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Learning Journeys in Higher Education: Designing Digital Pathways Badges for Learning, Motivation and Assessment

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Foundation of Digital Badges and Micro-Credentials


Educators worldwide are witnessing a change in thinking concerning digital learning, teaching and assessment resources as well as the theories and practices connected to making claims about learning based on digital evidence. These shifts are occurring as three elements have combined to form new digital pathways for learning: (1) self-organizing learning groups, (2) digital badges, and (3) changing conceptions of higher education. This chapter outlines three primary roles of digital badges for supporting learning journeys in higher education: bringing visibility and transparency to learning, teaching and assessment; revealing meaningful, identifiable and detailed aspects of learning for all stakeholders; and providing a new mechanism to recognize skills, experience and knowledge through an open, transferable, stackable technology framework. The possibilities for these roles are explored via distinct phases of the journey of learning referred to as ‘paths into learning,’ ‘paths during learning’ and ‘lifelong learning pathways.’ The role of badges as competency credentials and as bridges from informal to formal learning processes elevates the potential of digital badges for transforming teaching, learning and assessment in higher education. Team-based development processes and design decisions for creating badge systems for motivating learning are reviewed based on cases stemming from a national study of micro-credentialing in Australia, and the chief instructional approaches and impacts are briefly outlined, with examples from the cases, namely designing badges for learning processes, integrating badges into eportfolio practices, developing autonomy and self-regulation of learners, and utilizing badges for both internal and open external symbols of accomplishment.

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This chapter began as discussions and cross institutional discourse about emerging practice supported by an Office for Learning and Teaching Strategic Commissioned Project led by Professor Beverley Oliver, Deputy Vice Chancellor, Deakin University, Melbourne Australia. The project: Curate, Credential and Carry Forward Digital Learning Evidence partnered Deakin University, Curtin University, HASTAC, AAEEBL, Cisco, CRA, Telstra, Badge Alliance and ESA to provide advice, case studies and good practice guides on the changing landscape of digital credentialing in higher education. Project resources can be found at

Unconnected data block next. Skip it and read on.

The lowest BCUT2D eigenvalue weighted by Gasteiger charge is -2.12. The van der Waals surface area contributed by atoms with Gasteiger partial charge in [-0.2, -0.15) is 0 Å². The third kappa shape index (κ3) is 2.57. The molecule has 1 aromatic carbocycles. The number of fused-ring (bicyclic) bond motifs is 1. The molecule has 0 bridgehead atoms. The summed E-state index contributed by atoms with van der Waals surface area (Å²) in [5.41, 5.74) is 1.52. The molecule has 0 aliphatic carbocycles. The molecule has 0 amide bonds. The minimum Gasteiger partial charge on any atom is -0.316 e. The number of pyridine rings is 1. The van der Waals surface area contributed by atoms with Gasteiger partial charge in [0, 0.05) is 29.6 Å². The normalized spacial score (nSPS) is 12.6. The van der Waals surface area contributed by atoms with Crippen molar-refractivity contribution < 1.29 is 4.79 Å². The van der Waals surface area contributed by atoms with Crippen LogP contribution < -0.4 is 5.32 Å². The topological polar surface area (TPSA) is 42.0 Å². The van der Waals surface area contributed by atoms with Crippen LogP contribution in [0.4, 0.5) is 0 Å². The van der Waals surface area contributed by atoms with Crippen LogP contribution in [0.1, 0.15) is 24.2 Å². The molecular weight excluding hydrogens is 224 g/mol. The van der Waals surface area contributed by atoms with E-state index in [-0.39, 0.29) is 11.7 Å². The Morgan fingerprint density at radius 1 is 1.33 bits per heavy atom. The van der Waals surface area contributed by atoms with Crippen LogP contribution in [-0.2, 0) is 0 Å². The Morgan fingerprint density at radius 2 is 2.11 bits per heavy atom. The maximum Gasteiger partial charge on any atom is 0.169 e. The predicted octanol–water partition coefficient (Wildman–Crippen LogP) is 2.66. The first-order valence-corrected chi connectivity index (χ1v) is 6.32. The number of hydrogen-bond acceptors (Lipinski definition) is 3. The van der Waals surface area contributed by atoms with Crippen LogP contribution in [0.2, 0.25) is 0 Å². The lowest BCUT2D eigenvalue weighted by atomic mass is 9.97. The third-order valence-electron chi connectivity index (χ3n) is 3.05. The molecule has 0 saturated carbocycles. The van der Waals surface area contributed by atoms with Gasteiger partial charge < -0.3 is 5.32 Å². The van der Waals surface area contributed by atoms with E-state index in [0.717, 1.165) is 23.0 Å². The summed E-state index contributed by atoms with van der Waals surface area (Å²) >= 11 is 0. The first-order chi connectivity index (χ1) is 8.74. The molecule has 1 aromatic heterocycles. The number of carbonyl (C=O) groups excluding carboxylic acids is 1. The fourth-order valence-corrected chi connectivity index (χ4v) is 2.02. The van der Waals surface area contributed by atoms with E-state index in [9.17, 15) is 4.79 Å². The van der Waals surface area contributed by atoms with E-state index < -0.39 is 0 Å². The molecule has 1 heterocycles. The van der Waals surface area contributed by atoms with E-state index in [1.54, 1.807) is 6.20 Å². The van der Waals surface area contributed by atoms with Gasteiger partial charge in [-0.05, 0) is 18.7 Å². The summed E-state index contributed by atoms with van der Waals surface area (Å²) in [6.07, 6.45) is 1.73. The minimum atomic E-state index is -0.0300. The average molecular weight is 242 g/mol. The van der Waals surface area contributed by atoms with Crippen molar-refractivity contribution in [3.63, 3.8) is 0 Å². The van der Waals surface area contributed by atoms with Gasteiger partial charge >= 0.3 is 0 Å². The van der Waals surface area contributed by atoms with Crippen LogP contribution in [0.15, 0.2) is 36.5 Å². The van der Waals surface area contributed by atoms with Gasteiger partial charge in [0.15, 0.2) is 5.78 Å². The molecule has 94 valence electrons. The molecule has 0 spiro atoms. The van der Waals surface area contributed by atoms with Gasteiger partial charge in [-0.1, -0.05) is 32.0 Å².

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Correspondence to David Gibson .

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Appendix: OBI Metadata Structure

Appendix: OBI Metadata Structure

The structure of the OBI metadata is open to anyone who is interested, and is composed of two essential parts, the experience in h projectcess of ‘baking’ the assertion into the .png file. The assertion (Table 7.4) is in a sense a container with five required elements (uid, recipient, badge, verify, and issuedOn) and three optional elements (image, evidence, expires). The expected data types for all the elements have further specifications, and these are then used in the baking process to ensure a trustworthy exchange of a badge between an issuer, a recipient and the public consumer or reader of the badge.

Table 7.4 Badge assertion
Table 7.5 Badge class

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Gibson, D., Coleman, K., Irving, L. (2016). Learning Journeys in Higher Education: Designing Digital Pathways Badges for Learning, Motivation and Assessment. In: Ifenthaler, D., Bellin-Mularski, N., Mah, DK. (eds) Foundation of Digital Badges and Micro-Credentials. Springer, Cham.

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